A story originating from a press conference hosted by the Turkish envoy to Ghana refers. She might not know it, but she has pressed the fear and panic button, the repercussions of which could be inclement. We do not think that she would want to be regarded as the source of a fear and panic situation which turns out to be hot air eventually anyway.
Ghanaians have already subjected her report to auditing, the outcome of which is not what she would want.
Our intelligence community is peopled by ladies and gentlemen who know their onions. They have always been on top of their game and could not have failed to notice the presence of so-called terrorists in the country of a population of just under thirty million people.
Much as her statement sounded interesting, it was deficient in further and better particulars that can enable our intelligence community to learn more about the imaginary sources of instability in the country she lavishly referred to in her speech when she hosted the media at her residence to mark the anniversary of the one year since Turkey escaped a touch of instability.
As a representative of the Turkish President Tayyip Erdogan, she must surely defend his policies. We have no right to delve in Turkish politics but we can oppose any semblance of importing into our country what does not belong here. We would, therefore, plead with her to spare us the inconvenience of being dragged into Turkish politics because we have enough troubles on our plate to manage. Our new government is still manoeuvering through the maze of massive indebtedness bequeathed them by the past political administration enmeshed in political intrigues, not forgetting the galamsey war we are prosecuting. Her Excellency, we think, should appreciate our politico-economic challenges as to avoid frightening us about some hooded men lurking in the corner ready to do us harm.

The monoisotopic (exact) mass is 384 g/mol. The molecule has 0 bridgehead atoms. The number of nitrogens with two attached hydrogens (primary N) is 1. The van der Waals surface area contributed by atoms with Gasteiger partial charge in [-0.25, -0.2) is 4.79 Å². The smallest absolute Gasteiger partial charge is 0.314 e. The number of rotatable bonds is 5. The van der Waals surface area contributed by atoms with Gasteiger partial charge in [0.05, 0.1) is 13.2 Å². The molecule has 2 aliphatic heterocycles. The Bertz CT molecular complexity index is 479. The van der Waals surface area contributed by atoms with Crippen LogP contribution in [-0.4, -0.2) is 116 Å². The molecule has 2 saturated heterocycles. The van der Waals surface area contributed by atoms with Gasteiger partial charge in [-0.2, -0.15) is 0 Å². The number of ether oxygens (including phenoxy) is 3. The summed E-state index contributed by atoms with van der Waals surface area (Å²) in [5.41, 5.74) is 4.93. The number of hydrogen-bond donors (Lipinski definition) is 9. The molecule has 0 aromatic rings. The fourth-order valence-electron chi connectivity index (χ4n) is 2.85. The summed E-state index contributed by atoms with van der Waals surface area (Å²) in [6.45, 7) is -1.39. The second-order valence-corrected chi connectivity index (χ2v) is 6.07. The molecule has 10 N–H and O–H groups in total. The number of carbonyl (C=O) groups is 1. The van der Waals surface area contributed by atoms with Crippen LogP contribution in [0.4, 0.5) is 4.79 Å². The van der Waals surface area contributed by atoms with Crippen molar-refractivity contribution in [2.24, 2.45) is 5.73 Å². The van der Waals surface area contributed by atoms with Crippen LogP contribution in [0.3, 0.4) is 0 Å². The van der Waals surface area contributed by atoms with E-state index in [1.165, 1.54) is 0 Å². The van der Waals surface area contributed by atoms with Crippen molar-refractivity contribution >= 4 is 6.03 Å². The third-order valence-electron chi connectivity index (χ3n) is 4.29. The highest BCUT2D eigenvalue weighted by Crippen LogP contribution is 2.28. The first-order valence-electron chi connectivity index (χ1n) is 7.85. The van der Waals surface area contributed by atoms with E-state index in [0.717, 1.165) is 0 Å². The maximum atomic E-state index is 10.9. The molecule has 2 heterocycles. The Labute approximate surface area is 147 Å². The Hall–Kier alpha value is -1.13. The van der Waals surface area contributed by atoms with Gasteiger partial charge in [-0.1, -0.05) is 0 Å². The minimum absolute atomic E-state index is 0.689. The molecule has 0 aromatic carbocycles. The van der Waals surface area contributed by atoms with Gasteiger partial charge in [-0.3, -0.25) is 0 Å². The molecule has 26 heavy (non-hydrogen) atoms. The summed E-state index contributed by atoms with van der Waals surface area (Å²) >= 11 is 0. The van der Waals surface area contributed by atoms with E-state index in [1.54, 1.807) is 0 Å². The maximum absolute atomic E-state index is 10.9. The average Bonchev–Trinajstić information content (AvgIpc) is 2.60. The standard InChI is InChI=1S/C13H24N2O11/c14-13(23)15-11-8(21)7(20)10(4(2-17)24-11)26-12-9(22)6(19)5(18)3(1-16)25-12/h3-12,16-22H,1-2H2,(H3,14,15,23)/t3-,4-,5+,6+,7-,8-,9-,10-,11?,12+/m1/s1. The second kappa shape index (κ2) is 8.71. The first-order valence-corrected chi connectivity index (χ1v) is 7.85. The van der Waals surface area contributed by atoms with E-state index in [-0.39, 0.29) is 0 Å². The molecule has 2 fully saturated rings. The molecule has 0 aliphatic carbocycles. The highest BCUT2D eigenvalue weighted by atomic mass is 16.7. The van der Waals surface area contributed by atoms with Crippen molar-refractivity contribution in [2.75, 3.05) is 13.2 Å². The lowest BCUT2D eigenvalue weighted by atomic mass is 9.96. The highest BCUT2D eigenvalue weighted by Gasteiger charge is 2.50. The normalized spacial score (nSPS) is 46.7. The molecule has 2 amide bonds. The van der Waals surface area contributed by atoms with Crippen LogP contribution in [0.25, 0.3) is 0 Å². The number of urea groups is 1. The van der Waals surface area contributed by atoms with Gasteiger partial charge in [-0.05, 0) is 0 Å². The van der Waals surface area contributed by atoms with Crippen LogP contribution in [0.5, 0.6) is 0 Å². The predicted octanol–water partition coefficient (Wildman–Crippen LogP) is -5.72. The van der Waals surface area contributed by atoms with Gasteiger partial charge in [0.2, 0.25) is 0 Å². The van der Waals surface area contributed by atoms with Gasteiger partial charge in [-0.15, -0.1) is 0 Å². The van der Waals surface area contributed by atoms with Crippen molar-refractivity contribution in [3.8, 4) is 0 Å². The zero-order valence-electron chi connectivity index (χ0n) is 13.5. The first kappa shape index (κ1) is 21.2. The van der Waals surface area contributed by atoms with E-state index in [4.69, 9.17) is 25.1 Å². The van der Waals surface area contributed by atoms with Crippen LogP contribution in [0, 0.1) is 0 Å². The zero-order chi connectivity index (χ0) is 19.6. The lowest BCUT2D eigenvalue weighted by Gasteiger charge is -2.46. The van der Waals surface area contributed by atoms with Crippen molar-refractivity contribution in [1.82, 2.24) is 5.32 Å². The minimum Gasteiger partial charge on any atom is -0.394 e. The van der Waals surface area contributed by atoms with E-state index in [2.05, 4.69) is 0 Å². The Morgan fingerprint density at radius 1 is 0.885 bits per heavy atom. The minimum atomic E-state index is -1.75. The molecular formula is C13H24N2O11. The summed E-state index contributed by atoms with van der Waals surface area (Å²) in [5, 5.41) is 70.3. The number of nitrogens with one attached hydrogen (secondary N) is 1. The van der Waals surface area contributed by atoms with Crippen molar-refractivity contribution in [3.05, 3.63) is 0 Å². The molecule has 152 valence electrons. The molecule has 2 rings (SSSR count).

The impression being created rather subtly by the envoy is that an active terrorist organisation, Fetullah Gullen Terrorist Organisation FETO, is operative in the country. We would have expressed gratitude to her had her whistle-blowing efforts yielded any dividend.
Our security agencies are up to the task of managing our national security issues and would have detected it, had our country been harbouring such negative elements as her remarks sought to create.
The Turkish diplomat is peeved at the presence on Ghanaian soil of some compatriots of hers but she did not mention their names. Unfortunately, it is for the local authorities to decide who resides here or not. Indeed, Ghana respects international conventions, to which she is signatory to, and would not come near breaching these civilised.
Any subtle attempt at coaxing the government to rethink the stay of any foreign group in the country is an unfortunate venture which should be discouraged.
We are aware about the presence of many Turkish organisations in the country and are at sea which of them the envoy is referring to, especially since all of them are engaged in activities which inure to the interest of the nation.
While some of them are engaged in providing quality education to Ghanaian children, especially in the Sciences, others are helping us manage the unemployment challenge bedeviling us.
In spite of our opposing position on the presence of terrorists on our soil as she said, we would still render gratitude to the envoy for her efforts and to assure her that our country is nowhere near being destabilised today or tomorrow.